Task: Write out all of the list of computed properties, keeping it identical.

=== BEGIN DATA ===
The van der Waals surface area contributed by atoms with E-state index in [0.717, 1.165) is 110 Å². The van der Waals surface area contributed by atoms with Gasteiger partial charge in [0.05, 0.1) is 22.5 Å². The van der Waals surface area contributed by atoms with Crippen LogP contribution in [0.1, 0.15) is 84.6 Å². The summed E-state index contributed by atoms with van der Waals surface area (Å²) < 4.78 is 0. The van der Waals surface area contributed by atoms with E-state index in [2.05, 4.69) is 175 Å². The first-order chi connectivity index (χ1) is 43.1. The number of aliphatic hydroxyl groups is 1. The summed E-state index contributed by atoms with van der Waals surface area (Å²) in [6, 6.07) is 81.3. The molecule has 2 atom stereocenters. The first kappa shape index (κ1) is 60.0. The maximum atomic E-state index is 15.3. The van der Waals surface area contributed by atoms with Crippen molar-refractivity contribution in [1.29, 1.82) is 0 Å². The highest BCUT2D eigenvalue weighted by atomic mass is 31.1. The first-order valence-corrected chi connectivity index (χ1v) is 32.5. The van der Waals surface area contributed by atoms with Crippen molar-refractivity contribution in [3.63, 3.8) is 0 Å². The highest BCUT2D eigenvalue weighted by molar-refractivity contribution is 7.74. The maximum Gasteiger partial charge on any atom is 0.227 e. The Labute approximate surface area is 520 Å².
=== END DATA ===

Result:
The van der Waals surface area contributed by atoms with E-state index in [0.717, 1.165) is 110 Å². The van der Waals surface area contributed by atoms with Gasteiger partial charge in [0.05, 0.1) is 22.5 Å². The van der Waals surface area contributed by atoms with Crippen LogP contribution in [0.1, 0.15) is 84.6 Å². The summed E-state index contributed by atoms with van der Waals surface area (Å²) < 4.78 is 0. The van der Waals surface area contributed by atoms with E-state index in [2.05, 4.69) is 175 Å². The first-order chi connectivity index (χ1) is 43.1. The number of aliphatic hydroxyl groups is 1. The summed E-state index contributed by atoms with van der Waals surface area (Å²) in [6, 6.07) is 81.3. The molecule has 2 atom stereocenters. The first kappa shape index (κ1) is 60.0. The maximum atomic E-state index is 15.3. The van der Waals surface area contributed by atoms with Crippen molar-refractivity contribution in [1.29, 1.82) is 0 Å². The highest BCUT2D eigenvalue weighted by atomic mass is 31.1. The first-order valence-corrected chi connectivity index (χ1v) is 32.5. The van der Waals surface area contributed by atoms with Crippen molar-refractivity contribution in [3.63, 3.8) is 0 Å². The highest BCUT2D eigenvalue weighted by molar-refractivity contribution is 7.74. The maximum Gasteiger partial charge on any atom is 0.227 e. The Labute approximate surface area is 520 Å².